Everyone gets angry, and parents can find ways to express their anger in ways that aren’t hurtful to their children. If your child does something that makes you angry, here are a few things to do before you respond to her.
- Calm down, take a deep breath and count to ten slowly.
- Go to another room for a few minutes to give yourself and your child time to cool down.
- Talk with someone to get perspective and creative ideas for responding to the situation.
- Think about what you’re feeling and whether your anger is really about what your child has done.
- Apologize if you say something you regret.
- Avoid making threats to your child.
- Watch your tone of voice and the words you use.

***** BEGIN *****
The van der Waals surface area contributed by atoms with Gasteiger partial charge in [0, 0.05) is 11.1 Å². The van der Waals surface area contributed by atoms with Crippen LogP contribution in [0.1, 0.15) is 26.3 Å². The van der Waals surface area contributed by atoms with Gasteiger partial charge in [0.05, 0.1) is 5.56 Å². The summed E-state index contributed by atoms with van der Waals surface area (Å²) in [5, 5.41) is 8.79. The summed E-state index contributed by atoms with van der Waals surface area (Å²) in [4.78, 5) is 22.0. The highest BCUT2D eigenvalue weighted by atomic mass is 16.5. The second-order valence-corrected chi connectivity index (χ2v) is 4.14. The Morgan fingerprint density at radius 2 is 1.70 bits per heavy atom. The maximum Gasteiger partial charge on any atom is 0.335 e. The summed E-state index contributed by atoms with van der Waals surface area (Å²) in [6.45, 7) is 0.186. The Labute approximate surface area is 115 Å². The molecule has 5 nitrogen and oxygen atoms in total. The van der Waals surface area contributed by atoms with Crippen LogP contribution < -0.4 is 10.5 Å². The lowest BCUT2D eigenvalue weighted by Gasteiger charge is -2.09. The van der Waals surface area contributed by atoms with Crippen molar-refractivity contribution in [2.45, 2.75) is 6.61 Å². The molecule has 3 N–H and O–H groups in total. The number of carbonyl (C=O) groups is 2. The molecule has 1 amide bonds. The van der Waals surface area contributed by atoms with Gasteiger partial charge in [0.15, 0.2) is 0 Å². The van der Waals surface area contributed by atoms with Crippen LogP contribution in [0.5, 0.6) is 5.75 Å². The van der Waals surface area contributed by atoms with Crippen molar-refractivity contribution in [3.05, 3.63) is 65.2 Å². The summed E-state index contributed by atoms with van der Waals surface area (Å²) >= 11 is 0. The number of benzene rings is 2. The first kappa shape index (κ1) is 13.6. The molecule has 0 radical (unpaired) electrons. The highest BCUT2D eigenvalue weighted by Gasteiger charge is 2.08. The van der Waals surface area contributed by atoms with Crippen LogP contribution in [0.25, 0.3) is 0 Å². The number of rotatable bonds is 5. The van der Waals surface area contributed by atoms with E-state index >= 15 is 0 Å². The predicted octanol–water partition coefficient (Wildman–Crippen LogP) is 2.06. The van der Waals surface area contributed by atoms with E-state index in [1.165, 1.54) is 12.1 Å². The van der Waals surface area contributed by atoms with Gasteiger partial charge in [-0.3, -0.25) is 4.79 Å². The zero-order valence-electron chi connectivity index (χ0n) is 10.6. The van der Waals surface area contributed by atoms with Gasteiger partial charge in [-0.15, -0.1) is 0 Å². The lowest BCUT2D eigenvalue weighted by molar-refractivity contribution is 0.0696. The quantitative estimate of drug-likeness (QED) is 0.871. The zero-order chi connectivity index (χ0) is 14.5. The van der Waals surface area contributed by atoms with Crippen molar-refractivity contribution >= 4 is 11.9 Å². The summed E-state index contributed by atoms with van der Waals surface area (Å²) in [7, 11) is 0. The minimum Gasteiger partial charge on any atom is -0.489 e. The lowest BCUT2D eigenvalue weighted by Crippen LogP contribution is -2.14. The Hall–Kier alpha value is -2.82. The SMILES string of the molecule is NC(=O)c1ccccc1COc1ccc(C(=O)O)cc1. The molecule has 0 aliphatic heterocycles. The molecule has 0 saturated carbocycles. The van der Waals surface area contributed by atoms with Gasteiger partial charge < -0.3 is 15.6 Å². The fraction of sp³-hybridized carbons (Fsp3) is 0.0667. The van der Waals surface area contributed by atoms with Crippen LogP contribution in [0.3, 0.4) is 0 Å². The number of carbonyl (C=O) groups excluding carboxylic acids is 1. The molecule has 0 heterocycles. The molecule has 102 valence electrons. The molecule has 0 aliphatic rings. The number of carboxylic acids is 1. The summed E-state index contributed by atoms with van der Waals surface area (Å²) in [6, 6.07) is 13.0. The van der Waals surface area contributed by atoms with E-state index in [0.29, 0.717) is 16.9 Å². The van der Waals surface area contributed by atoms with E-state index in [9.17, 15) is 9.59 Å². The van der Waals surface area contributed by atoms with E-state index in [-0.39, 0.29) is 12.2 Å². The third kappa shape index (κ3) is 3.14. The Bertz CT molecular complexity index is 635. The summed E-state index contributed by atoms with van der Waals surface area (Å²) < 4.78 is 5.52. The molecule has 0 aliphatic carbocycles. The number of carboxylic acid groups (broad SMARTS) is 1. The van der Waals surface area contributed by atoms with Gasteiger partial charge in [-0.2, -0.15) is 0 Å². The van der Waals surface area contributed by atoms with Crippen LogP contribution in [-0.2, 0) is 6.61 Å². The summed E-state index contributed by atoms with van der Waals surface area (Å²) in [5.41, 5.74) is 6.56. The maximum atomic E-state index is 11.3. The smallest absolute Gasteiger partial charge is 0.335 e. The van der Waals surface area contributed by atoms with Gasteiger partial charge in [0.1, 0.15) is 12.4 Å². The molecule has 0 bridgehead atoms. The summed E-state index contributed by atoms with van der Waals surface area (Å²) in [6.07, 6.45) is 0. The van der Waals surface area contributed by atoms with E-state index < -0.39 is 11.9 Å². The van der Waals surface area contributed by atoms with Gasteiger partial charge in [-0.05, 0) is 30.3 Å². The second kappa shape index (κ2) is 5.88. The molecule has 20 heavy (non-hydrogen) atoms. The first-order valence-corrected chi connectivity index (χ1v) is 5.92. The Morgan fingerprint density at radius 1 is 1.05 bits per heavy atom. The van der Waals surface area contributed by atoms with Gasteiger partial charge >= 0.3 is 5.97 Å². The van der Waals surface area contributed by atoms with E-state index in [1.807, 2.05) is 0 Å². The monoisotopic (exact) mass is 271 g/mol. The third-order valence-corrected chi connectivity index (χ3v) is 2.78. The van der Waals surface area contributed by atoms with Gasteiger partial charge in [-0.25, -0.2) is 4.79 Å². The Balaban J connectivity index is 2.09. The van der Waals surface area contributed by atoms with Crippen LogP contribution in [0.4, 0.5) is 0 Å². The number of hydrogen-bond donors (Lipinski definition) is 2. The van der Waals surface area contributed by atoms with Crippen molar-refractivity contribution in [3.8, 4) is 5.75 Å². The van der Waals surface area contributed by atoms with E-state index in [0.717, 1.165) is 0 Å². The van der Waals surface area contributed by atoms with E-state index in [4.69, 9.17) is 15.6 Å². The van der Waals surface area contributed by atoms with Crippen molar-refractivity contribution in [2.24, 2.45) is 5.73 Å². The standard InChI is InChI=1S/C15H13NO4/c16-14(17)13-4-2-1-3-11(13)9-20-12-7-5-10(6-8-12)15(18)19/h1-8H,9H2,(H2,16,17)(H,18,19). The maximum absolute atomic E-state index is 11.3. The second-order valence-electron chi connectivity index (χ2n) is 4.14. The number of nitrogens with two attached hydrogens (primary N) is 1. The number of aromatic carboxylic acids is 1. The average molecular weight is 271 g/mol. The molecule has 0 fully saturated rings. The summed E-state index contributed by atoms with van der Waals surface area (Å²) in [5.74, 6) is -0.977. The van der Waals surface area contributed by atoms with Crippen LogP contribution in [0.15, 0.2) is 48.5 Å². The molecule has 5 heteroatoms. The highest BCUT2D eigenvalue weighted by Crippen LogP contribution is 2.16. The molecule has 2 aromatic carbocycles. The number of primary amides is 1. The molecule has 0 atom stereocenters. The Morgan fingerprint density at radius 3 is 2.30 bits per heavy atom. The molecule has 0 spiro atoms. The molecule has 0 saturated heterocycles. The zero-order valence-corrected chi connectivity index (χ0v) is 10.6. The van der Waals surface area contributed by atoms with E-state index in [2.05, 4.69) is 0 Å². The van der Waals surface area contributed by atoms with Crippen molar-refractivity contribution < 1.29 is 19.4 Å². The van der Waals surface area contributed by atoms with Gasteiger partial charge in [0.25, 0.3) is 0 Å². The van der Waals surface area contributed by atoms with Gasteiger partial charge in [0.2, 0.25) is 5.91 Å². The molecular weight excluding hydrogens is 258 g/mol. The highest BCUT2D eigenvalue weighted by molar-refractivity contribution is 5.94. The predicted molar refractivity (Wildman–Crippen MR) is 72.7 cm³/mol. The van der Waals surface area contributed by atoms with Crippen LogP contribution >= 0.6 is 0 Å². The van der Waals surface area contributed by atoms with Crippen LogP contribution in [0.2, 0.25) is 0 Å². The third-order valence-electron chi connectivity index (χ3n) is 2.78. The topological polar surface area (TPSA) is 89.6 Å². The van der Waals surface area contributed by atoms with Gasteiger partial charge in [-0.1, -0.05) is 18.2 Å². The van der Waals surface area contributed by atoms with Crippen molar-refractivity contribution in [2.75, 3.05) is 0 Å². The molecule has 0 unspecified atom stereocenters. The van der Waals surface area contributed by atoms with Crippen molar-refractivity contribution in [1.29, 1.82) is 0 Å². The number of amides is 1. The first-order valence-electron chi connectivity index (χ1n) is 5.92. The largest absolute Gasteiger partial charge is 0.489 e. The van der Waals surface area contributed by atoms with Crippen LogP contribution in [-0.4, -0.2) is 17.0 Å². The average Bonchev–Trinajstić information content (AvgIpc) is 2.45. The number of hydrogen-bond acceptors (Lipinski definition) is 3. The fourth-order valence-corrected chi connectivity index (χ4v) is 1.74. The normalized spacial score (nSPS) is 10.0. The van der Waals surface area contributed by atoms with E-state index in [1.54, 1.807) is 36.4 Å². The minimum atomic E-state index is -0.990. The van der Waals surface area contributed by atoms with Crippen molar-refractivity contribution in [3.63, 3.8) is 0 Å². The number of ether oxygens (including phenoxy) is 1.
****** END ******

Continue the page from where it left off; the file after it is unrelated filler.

- Wait before deciding what the consequences will be.
- Do not use physical force with your child.
Negotiating With Your Child
When negotiating with your child, remember that you’re trying to reach an agreement, not start an argument. If you’re asking him to do something, rather than asking in a way that he can answer with a ‘no,’ give him a choice between two options. If an older child is resistant, get him involved and ask his opinion: “How would you manage this yourself?” Explain your reasoning and point of view and remember that you have the final say. As your child gets older, he has a need for control and independence, so ask him questions he can say ‘yes’ to and give him a chance to make a choice.
Cooperative Problem Solving
One way to deal with disagreements between you and your adolescent or teen is by using a common problem-solving approach:
- State what the problem is.
- Find out how your adolescent or teen feels about the problem.
- Listen to her feelings until she’s said everything she needs to say.
- Show that you’ve heard what your teen has said.
- Share your feelings and ask your teen to say what she’s heard.
- Brainstorm a lot of ideas for possible ways to solve the problem.
- Agree on a solution.